In the mid-section of your review, use this space to discuss your subject in greater detail. This is where you become more descriptive.
Let’s use the Star Wars review from earlier as an example. If you were to write a review of Star Wars then here is where you would explain what you liked and didn’t like about the movie, providing examples from the film.
Remember, this is your review, so you don’t have to go with the general consensus. Even though Star Wars is widely regarded as a popular film, if you don’t think it is a good movie, then here is your opportunity to fully explain your opinion.
But don’t say something is bad just to go against the grain or for click-bait – this will not help you build up trust with readers. This has to be your genuine opinion, and if you know it is going to be a controversial opinion, make sure you have plenty of evidence to support your point of view.
The final section of your review is where you start to round things up. Tie up any loose ends, summarise any final points, and tell the reader why they should or shouldn’t be interested in the thing you are reviewing.
And it is here where you can go from being a good reviewer, to a great reviewer. And you do this by distancing yourself from your own opinion.
What I mean by this, is that just because you do/don’t like something, doesn’t mean everyone will share your opinion, and you should be mindful of this. Let me explain.
Let’s say I am into music, and I love nothing but jazz music. I listen to jazz all day long, I can tell you everything about Chet Baker or Miles Davis, and I think jazz is the only music that anyone should listen to.
Now imagine that I decide to review a new song from an up-and-coming boy band. The music is firmly placed in the pop category, has nothing to do with jazz, and is not something I would ever find enjoyment listening to.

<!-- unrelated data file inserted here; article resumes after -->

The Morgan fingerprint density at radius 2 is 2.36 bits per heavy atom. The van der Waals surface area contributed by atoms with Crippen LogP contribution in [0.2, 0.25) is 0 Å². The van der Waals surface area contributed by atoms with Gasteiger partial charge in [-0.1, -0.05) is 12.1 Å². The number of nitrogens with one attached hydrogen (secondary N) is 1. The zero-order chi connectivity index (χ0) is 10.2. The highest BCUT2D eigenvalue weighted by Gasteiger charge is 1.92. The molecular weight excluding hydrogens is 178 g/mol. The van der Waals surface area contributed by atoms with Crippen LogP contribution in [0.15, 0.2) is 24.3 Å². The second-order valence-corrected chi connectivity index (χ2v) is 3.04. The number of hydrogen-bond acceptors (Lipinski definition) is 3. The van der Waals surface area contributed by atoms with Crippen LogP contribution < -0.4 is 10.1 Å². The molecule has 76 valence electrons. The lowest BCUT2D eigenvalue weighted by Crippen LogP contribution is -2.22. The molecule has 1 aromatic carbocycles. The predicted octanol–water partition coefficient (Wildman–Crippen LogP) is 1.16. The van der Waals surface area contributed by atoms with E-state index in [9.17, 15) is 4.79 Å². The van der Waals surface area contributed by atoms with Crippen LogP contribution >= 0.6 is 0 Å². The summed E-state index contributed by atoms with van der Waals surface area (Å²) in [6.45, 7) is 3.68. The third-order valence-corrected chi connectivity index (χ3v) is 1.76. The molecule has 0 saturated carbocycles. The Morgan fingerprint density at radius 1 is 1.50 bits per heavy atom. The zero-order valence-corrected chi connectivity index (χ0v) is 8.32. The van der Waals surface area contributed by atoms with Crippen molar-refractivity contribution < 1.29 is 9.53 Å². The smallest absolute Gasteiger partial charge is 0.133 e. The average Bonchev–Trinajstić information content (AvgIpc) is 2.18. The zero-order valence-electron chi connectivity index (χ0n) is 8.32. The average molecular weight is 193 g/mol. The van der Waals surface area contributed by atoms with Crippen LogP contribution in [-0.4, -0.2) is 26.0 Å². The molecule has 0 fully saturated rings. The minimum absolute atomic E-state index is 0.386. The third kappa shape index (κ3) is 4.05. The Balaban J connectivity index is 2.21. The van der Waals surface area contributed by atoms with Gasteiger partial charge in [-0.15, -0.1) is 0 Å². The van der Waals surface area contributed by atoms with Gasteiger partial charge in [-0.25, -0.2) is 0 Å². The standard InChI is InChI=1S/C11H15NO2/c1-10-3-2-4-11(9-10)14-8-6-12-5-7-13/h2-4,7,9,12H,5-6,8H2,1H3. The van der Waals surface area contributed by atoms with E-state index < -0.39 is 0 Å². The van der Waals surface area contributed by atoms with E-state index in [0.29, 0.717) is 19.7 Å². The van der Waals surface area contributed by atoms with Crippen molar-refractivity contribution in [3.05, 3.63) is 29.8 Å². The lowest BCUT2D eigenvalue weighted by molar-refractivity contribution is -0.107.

Throughout my review I make it clear that I am not a fan, and give my reasons for this. But if I take a step back, consider the song in the context of the pop genre, and ask myself is this a catchy tune, will it have universal appeal(?), then I can give a more rounded opinion.
I can still state in my review that I don’t like the song, but if I believe it will be popular with mainstream listeners, then I can add a caveat which states that I think the song will be successful or find a loyal fanbase. And by doing this, you are demonstrating that you are able to move beyond your own feelings, which demonstrates that you are not biased or single-minded in your opinions.
This doesn’t mean every review has to end with ‘I didn’t like this, but other people will’. It simply means you should think about the average person on the street and what they might like.
As an example, in my review for the movie, Saint Maud, I thought the film was good, but I felt that it would not appeal to everyone, so I noted this in my review. But in my review for Cats, I didn’t feel it would have any appeal whatsoever, not to me or the next person, so I made it clear I thought this was a bad movie with no exceptions.
If you adopt a three-part structure for all your reviews, you include some of your personality and experience, and you remember to take a step back and consider the average reader, this will help you to compile a review that is easy to read and easy to write. Then, as your confidence grows you will be able to develop it further, mix things around a little, and find new ways to write reviews which work even better for you.
And now onto something which can ruin a great review…